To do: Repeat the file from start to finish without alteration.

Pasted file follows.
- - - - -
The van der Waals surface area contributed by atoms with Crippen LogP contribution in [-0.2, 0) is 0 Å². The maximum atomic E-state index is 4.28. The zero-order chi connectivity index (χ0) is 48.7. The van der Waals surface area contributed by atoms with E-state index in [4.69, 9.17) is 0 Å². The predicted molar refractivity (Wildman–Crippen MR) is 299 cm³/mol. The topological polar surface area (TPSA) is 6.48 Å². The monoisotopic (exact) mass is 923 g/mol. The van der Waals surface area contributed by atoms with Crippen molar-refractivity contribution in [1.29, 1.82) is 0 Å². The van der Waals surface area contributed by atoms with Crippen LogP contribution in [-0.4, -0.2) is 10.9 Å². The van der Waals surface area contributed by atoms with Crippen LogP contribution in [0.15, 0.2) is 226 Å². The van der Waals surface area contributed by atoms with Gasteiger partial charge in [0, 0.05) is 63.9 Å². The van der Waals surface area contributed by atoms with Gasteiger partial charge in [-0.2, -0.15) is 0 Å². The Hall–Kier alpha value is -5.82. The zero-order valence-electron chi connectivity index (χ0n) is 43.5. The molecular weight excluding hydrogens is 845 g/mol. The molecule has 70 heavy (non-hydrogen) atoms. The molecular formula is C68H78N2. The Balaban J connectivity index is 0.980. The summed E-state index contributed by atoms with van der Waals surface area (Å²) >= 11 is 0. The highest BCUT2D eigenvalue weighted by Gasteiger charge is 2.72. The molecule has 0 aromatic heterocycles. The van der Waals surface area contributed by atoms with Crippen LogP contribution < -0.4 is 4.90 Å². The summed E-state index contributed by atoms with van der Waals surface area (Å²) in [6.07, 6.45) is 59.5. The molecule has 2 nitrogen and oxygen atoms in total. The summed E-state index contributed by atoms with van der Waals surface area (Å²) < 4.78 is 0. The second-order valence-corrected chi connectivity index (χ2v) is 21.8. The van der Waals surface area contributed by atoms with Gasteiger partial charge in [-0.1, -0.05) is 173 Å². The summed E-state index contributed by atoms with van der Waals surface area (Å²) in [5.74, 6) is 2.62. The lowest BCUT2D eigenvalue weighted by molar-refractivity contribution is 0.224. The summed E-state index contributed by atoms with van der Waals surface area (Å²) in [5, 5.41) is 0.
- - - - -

The van der Waals surface area contributed by atoms with Crippen LogP contribution in [-0.2, 0) is 0 Å². The maximum atomic E-state index is 4.28. The zero-order chi connectivity index (χ0) is 48.7. The van der Waals surface area contributed by atoms with E-state index in [4.69, 9.17) is 0 Å². The predicted molar refractivity (Wildman–Crippen MR) is 299 cm³/mol. The topological polar surface area (TPSA) is 6.48 Å². The monoisotopic (exact) mass is 923 g/mol. The van der Waals surface area contributed by atoms with Crippen molar-refractivity contribution in [1.29, 1.82) is 0 Å². The van der Waals surface area contributed by atoms with Crippen LogP contribution in [-0.4, -0.2) is 10.9 Å². The van der Waals surface area contributed by atoms with Crippen LogP contribution in [0.15, 0.2) is 226 Å². The van der Waals surface area contributed by atoms with Gasteiger partial charge in [0, 0.05) is 63.9 Å². The van der Waals surface area contributed by atoms with Gasteiger partial charge in [-0.2, -0.15) is 0 Å². The Hall–Kier alpha value is -5.82. The zero-order valence-electron chi connectivity index (χ0n) is 43.5. The molecular weight excluding hydrogens is 845 g/mol. The molecule has 70 heavy (non-hydrogen) atoms. The molecular formula is C68H78N2. The Balaban J connectivity index is 0.980. The summed E-state index contributed by atoms with van der Waals surface area (Å²) >= 11 is 0. The highest BCUT2D eigenvalue weighted by Gasteiger charge is 2.72. The molecule has 0 aromatic heterocycles. The van der Waals surface area contributed by atoms with Crippen LogP contribution < -0.4 is 4.90 Å². The summed E-state index contributed by atoms with van der Waals surface area (Å²) in [6.07, 6.45) is 59.5. The molecule has 2 nitrogen and oxygen atoms in total. The summed E-state index contributed by atoms with van der Waals surface area (Å²) < 4.78 is 0. The second-order valence-corrected chi connectivity index (χ2v) is 21.8. The van der Waals surface area contributed by atoms with Gasteiger partial charge in [-0.1, -0.05) is 173 Å². The summed E-state index contributed by atoms with van der Waals surface area (Å²) in [5.74, 6) is 2.62. The lowest BCUT2D eigenvalue weighted by molar-refractivity contribution is 0.224. The summed E-state index contributed by atoms with van der Waals surface area (Å²) in [5, 5.41) is 0.